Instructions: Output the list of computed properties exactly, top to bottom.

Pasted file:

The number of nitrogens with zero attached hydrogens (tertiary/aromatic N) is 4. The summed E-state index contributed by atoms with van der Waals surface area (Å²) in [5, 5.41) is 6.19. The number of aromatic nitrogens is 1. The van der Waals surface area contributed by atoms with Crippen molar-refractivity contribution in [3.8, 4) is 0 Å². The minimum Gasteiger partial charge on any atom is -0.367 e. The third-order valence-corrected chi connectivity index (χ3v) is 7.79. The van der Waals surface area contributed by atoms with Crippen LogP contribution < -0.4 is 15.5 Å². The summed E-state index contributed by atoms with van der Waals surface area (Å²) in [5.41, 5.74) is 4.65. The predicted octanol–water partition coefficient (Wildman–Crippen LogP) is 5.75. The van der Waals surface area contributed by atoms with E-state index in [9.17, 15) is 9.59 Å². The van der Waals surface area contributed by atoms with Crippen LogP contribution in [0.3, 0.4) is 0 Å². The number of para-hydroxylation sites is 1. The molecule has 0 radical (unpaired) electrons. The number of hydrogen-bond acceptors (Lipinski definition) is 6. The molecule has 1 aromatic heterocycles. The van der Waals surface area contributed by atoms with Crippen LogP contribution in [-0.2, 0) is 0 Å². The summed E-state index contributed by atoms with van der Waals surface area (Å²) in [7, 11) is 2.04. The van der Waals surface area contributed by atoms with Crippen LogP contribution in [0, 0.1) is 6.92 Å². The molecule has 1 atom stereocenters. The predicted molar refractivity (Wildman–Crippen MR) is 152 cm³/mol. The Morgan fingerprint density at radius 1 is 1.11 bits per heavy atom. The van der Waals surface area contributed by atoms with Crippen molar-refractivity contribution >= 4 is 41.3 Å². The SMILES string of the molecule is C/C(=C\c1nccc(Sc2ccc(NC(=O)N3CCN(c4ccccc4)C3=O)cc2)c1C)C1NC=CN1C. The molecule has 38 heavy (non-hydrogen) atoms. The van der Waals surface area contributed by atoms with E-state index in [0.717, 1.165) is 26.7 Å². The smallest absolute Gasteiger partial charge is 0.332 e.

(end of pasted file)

The number of nitrogens with zero attached hydrogens (tertiary/aromatic N) is 4. The summed E-state index contributed by atoms with van der Waals surface area (Å²) in [5, 5.41) is 6.19. The number of aromatic nitrogens is 1. The van der Waals surface area contributed by atoms with Crippen molar-refractivity contribution in [3.8, 4) is 0 Å². The minimum Gasteiger partial charge on any atom is -0.367 e. The third-order valence-corrected chi connectivity index (χ3v) is 7.79. The van der Waals surface area contributed by atoms with Crippen LogP contribution < -0.4 is 15.5 Å². The summed E-state index contributed by atoms with van der Waals surface area (Å²) in [5.41, 5.74) is 4.65. The predicted octanol–water partition coefficient (Wildman–Crippen LogP) is 5.75. The van der Waals surface area contributed by atoms with E-state index in [9.17, 15) is 9.59 Å². The van der Waals surface area contributed by atoms with Crippen LogP contribution in [0.3, 0.4) is 0 Å². The number of para-hydroxylation sites is 1. The molecule has 0 radical (unpaired) electrons. The number of hydrogen-bond acceptors (Lipinski definition) is 6. The molecule has 1 aromatic heterocycles. The van der Waals surface area contributed by atoms with Crippen LogP contribution in [-0.2, 0) is 0 Å². The summed E-state index contributed by atoms with van der Waals surface area (Å²) in [7, 11) is 2.04. The van der Waals surface area contributed by atoms with Crippen LogP contribution in [0, 0.1) is 6.92 Å². The molecule has 1 atom stereocenters. The predicted molar refractivity (Wildman–Crippen MR) is 152 cm³/mol. The Morgan fingerprint density at radius 1 is 1.11 bits per heavy atom. The van der Waals surface area contributed by atoms with Crippen molar-refractivity contribution >= 4 is 41.3 Å². The SMILES string of the molecule is C/C(=C\c1nccc(Sc2ccc(NC(=O)N3CCN(c4ccccc4)C3=O)cc2)c1C)C1NC=CN1C. The molecule has 38 heavy (non-hydrogen) atoms. The van der Waals surface area contributed by atoms with E-state index in [0.717, 1.165) is 26.7 Å². The smallest absolute Gasteiger partial charge is 0.332 e.